Table 1: Changes from pre-to posttreatment in 3 DVD parameters after 12 months of OXY-TDS treatment. 3 DVD parameters Pretreatment N M (SD) DUF (episodes/day) * 47 9.1 (3.1) NUF (episodes/night) * 47 1.6 (1.4) UF/24h (episodes/day) * 47 10.7 (3.9) Maximum UV (ml) * 38 250.7 (107.8) Nocturnal UV (ml) 38 146.6 (134.1) Mean UV (ml) 5 134.8 (83.4) Urgency (episodes/day) 47 7.0 (4.7) Urgency grade * 47 3.7 (0.5) UUI (episodes/day) * 46 2.7 (2.7) SUI (episodes/day) * 47 0.7 (1.2) Pad/underwear changes (number/day) * 40 3.4 (4.1) Liquid intake/24h (ml) 38 1435.1 (406.1) Urine output/24h (ml) 38 1385.9 (381.2) Nocturnal urine output (ml) 37 200.8 (161.5) 3 DVD parameters Posttreatment N M (SD) DUF (episodes/day) * 46 7.0 (1.6) NUF (episodes/night) * 44 0.8 (0.8) UF/24h (episodes/day) * 47 7.7 (1.8) Maximum UV (ml) * 39 346.0 (278.5) Nocturnal UV (ml) 39 134.2 (147.7) Mean UV (ml) 5 202.6 (47.9) Urgency (episodes/day) 47 1.5 (1.5) Urgency grade * 44 2.3 (1.3) UUI (episodes/day) * 43 0.5 (0.9) SUI (episodes/day) * 47 0.2 (0.5) Pad/underwear changes (number/day) * 45 0.7 (1.1) Liquid intake/24h (ml) 38 1453.5 (518.9) Urine output/24h (ml) 39 1504.4 (381.1) Nocturnal urine output (ml) 38 174.7 (202.4) 3 DVD parameters Change (95% CI) DUF (episodes/day) * -1.7 (-2.55;-1.15) NUF (episodes/night) * -0.9 (-1.12;-0.45) UF/24h (episodes/day) * -2.6 (-3.50;-1.80) Maximum UV (ml) * 63.3 (19.95; 105.85) Nocturnal UV (ml) -16.2 (-81.65; 48.35) Mean UV (ml) 0.8 (-22.30; 20.70) Urgency (episodes/day) -4.7 (-6.05;-3.55) Urgency grade * -1.4 (-1.85; -0.85) UUI (episodes/day) * -1.9 (-2.85; -1.30) SUI (episodes/day) * 0.0 (-0.85; 0.00) Pad/underwear changes (number/day) * -2.2 (-2.80; -1.50) Liquid intake/24h (ml) 15.8 (-134.15; 179.95) Urine output/24h (ml) 115.9 (0.00; 223.35) Nocturnal urine output (ml) -30.9 (-107.50; 34.20) 3 DVD parameters p value DUF (episodes/day) * <0.001 NUF (episodes/night) * <0.001 UF/24h (episodes/day) * <0.001 Maximum UV (ml) * 0.006 Nocturnal UV (ml) 0.651 Mean UV (ml) 0.976 Urgency (episodes/day) <0.001 Urgency grade * <0.001 UUI (episodes/day) * <0.001 SUI (episodes/day) * 0.007 Pad/underwear changes (number/day) * <0.001 Liquid intake/24h (ml) 0.698 Urine output/24h (ml) 0.054 ** Nocturnal urine output (ml) 0.51 3 DVD: 3-day voiding diary; DUF: daytime urinary frequency; NUF: night-time urinary frequency; UF-24 h: 24-hour urinary frequency (total number of episodes-24 hours); SUI: stress urinary frequency; UV: urinary volume; UUI: urge urinary frequency. p values: Student's t-test or * Wilcoxon signed rank test. Change: mean difference or * Hodges-Lehman estimator of location shift. ** This variable was not reported in the 6-month visit in any of the evaluable cases. For this reason, no statistical comparisons were performed. Table 2: ICIQ-SF questionnaire. Changes from baseline after 12 months of treatment with OXY-TDS. ICIQ-SF questionnaire Pretreatment Posttreatment patients patients N = 47 N = 47 n n No urine leaks 2 (4.3%) 18 (38.3%) Leaks before you can get to the toilet 41 (87.2%) 22 (46.81%) Leaks when you cough or sneeze 18 (38.30%) 7 (14.9%) Leaks when you are asleep 11 (23.4%) 3 (6.4%) Leaks when you are physically 16 (34.04%) 7 (14.9%) active/exercising Leaks when you have finished urinating 9 (19.15%) 2 (4.3%) Leaks for no obvious reason 15 (31.91%) 2 (4.3%) Leaks all the time 2 (4.25%) 0 (0.0%) ICIQ-SF item 1 and 2 = 0 2 19 ICIQ-SF item 1 or 2 > 0 45 27 ICIQ-SF = 0 2 12 ICIQ-SF > 0 45 34 M (SD) M (SD) Total score 13.40 (4.5) 5.13 (4.5) ICIQ-SF questionnaire p value ** No urine leaks <0.001 Leaks before you can get to the toilet <0.001 Leaks when you cough or sneeze 0.013 Leaks when you are asleep 0.008 Leaks when you are physically 0.035 active/exercising Leaks when you have finished urinating 0.039 Leaks for no obvious reason <0.001 Leaks all the time NA ICIQ-SF item 1 and 2 = 0 <0.001 ICIQ-SF item 1 or 2 > 0 ICIQ-SF = 0 0.002 ICIQ-SF > 0 Change (95% CI) Total score -8 (-10.0; -6.5) p value 0.000 * Statistical tests: Student's t-test (variables with normal distribution) or Wilcoxon signed rank test (* variables with nonnormal distribution); ** McNemar. Table 3: Changes 3D from baseline in the 3 DVD tool at 12 months of treatment with OXY/TDS (naive/nonnaive patients). 3 DVD Naive (n = 15) mean (SD) DUF (episodes/day) * 7.07 (1.8) NUF (episodes/night) * 0.87 (0.7) UF/24 hours (episodes/day) * 8.0 (2.1) Maximum UV (ml) * 444.6 (486.1) Nocturnal UV (ml) 112.6 (84.9) Mean UV (ml) 205.5 (54.9) Urgency (episodes/day) 1.5 (2.1) Urgency grade * 1.8 (1.3) UUI (episodes/day) * 0.2 (0.5) SUI (episodes/day) * 0.0 (0.0) Pad/underwear changes (number/day) * 0.6 (1.0) Liquid intake/24 h (ml) 1484.73 (613.5) Urine output/24h (ml) 1609.17 (446.6) Nocturnal urine output (ml) 167.77 (138.3) 3 DVD Nonnaive (n = 32) mean (SD) DUF (episodes/day) * 6.9 (1.5) NUF (episodes/night) * 0.7 (0.8) UF/24 hours (episodes/day) * 7.6 (1.7) Maximum UV (ml) * 302.1 (83.1) Nocturnal UV (ml) 143.83 (168.9) Mean UV (ml) 191.0 (NA) Urgency (episodes/day) 1.5 (1.2) Urgency grade * 2.5 (1.3) UUI (episodes/day) * 0.6 (1.0) SUI (episodes/day) * 0.2 (0.6) Pad/underwear changes (number/day) * 0.8 (1.1) Liquid intake/24 h (ml) 1439.0 (481.9) Urine output/24h (ml) 1457.89 (347.2) Nocturnal urine output (ml) 185.26 (228.2) 3 DVD Diff (95% CI) p value DUF (episodes/day) * 0.4 (-0.7; 1.3) 0.341 NUF (episodes/night) * 0.0 (-3.0; 0.7) 0.411 UF/24 hours (episodes/day) * 6.3 (-0.4; 1.7) 0.298 Maximum UV (ml) * 24.1 (-41.7; 100.0) 0.461 Nocturnal UV (ml) -31.2 (-135.9; 73.5) 0.550 Mean UV (ml) 14.5 (-180.6; 209.6) 0.828 Urgency (episodes/day) 0.5 (-0.9; 1.0) 0.892 Urgency grade * -0.7 (-1.3; 0.0) 0.071 UUI (episodes/day) * 0.0 (-0.3; 0.0) 0.328 SUI (episodes/day) * 0.0 (0.0; 0.0) 0.110 Pad/underwear changes (number/day) * 0.0 (-0.6; 0.0) 0.044 Liquid intake/24 h (ml) 45.7 (-326.4; 417.1) 0.805 Urine output/24h (ml) 151.3 (-115.5; 418.0) 0.258 Nocturnal urine output (ml) -17.5 (-162.6; 127.6) 0.808 3 DVD: 3-day voiding diary; DUF: daytime urinary frequency; NUF: night- time urinary frequency; SD: standard deviation; SUI: stress urinary incontinence; UF-24 h: 24-hour urinary frequency (total number of episodes-24 hours); UUI: urge urinary incontinence. p values: Student's t-test or * Wilcoxon signed rank test. Change: mean difference, or * Hodges-Lehman estimator of location shift. Table 4: Changes 3D from baseline in the 3 DVD at 12 months of treatment with OXY-TDS (patients < 65 years and [greater than or equal to] 65 years). 3 DVD <65 years (n = 33) mean (SD) DUF (episodes/day) * 6.83 (1.5) NUF (episodes/night) * 0.6 (0.7) UF/24h (episodes/day) * 7.4 (1.6) Maximum UV (ml) * 373.5 (328.4) Nocturnal UV (ml) 107.4 (109.2) Mean UV (ml) 205.5 (54.9) Urgency (episodes/day) 1.5 (1.6) Urgency grade * 2.3 (1.3) UUI (episodes/day) * 0.3 (0.5) SUI (episodes/day) * 0.1 (0.2) Pad/underwear changes (number/day) * 0.4 (0.6) Liquid intake/24h (ml) 1431.2 (522.3) Urine output/24h (ml) 1503.4 (377.6) Nocturnal urine output (ml) 127.0 (132.7) 3 DVD [greater than or equal to] 65 years (n = 14) mean (SD) DUF (episodes/day) * 7.2 (1.9) NUF (episodes/night) * 1.1 (0.9) UF/24h (episodes/day) * 8.4 (2.2) Maximum UV (ml) * 284.0 (203.7) Nocturnal UV (ml) 194.6 (194.4) Mean UV (ml) 191 (n/a) Urgency (episodes/day) 1.5 (1.2) Urgency grade * 2.3 (1.4) UUI (episodes/day) * 0.87 (1.4) SUI (episodes/day) * 0.3 (0.9) Pad/underwear changes (number/day) * 1.5 (1.5) Liquid intake/24h (ml) 1508.2 (531.3) Urine output/24h (ml) 1506.8 (405.3) Nocturnal urine output (ml) 309.2 (282.4) 3 DVD Diff (95% CI) p value DUF (episodes/day) * -0.3 (-1.3; 0.7) 0.615 NUF (episodes/night) * -0.3 (-1.3; 0.0) 0.053 UF/24h (episodes/day) * -0.7 (-2.0; 0.3) 0.129 Maximum UV (ml) * 40.0 (-26.7; 106.7) 0.221 Nocturnal UV (ml) -87.2 (-188.3; 14.0) 0.089 Mean UV (ml) -- -- Urgency (episodes/day) -0.1 (-1.0; 0.9) 0.876 Urgency grade * 0.0 (-0.7; 0.7) 0.805 UUI (episodes/day) * 0.0 (-0.7; 0.0) 0.232 SUI (episodes/day) * 0.0 (0.0; 0.0) 0.514 Pad/underwear changes (number/day) * -0.7 (-2.0; 0.0) 0.024 Liquid intake/24h (ml) -77.0 (-457.8; 303.7) 0.684 Urine output/24h (ml) -3.4 (-274.9; 268.1) 0.980 Nocturnal urine output (ml) -182.3 (-317.7; 46.8) 0.063 3 DVD: 3-day voiding diary; DUF: daytime urinary frequency; NUF: night-time urinary frequency; SD: standard deviation; SUI: stress urinary incontinence; UF-24 h: 24-hour urinary frequency (total number of episodes-24 hours); UV: urinary volume; UUI: urge urinary incontinence. p values: Student's t-test or * Wilcoxon signed rank test. Change: mean difference or * Hodges-Lehman estimator of location shift.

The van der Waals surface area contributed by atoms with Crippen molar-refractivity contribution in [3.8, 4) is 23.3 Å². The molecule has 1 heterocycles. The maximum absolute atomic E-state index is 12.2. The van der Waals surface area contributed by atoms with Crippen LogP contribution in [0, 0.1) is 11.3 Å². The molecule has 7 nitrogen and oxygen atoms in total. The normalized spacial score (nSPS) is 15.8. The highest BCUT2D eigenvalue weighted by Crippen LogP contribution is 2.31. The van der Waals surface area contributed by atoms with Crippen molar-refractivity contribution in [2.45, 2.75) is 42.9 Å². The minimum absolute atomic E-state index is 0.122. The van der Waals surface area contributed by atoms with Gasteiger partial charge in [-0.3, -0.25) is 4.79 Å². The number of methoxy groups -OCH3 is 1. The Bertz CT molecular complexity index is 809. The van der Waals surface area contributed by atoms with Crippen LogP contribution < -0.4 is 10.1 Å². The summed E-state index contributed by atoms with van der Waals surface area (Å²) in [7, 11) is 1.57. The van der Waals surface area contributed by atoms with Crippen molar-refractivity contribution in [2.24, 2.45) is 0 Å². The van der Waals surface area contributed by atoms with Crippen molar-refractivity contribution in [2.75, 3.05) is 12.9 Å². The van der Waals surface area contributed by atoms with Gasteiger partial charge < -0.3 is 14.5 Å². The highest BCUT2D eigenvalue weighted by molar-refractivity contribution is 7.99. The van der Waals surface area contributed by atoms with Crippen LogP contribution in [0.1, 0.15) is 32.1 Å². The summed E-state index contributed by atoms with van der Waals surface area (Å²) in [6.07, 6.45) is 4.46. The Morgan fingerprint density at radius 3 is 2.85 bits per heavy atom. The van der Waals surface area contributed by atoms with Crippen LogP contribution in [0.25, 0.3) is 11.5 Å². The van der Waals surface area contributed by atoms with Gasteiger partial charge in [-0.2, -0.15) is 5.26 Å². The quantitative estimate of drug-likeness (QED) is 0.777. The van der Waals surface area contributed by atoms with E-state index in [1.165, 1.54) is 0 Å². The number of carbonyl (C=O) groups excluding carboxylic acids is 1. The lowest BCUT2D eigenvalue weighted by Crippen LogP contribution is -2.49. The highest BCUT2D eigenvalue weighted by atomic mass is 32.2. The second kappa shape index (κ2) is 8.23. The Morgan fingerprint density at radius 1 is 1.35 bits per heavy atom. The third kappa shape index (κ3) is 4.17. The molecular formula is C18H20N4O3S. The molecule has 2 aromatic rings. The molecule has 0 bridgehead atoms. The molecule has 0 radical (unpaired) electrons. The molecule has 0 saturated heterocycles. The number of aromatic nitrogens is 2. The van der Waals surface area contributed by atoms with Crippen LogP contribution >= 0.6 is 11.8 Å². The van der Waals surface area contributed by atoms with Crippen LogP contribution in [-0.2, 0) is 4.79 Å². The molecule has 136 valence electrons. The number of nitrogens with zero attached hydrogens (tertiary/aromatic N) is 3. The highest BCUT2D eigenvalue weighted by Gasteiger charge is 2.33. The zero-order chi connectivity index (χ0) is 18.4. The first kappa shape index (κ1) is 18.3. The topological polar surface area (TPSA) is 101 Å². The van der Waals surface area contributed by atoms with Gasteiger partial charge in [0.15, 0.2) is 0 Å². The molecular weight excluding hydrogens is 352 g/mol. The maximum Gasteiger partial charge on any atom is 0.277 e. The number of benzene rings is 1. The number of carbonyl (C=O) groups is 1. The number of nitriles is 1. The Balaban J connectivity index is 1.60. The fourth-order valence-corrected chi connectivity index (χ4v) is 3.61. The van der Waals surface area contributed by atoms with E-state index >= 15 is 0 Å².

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|Title Annotation:||Research Article|
|Author:||Vozmediano-Chicharro, Raul; Madurga, Blanca; Blasco, Pedro|
|Publication:||Advances in Urology|
|Date:||Jan 1, 2018|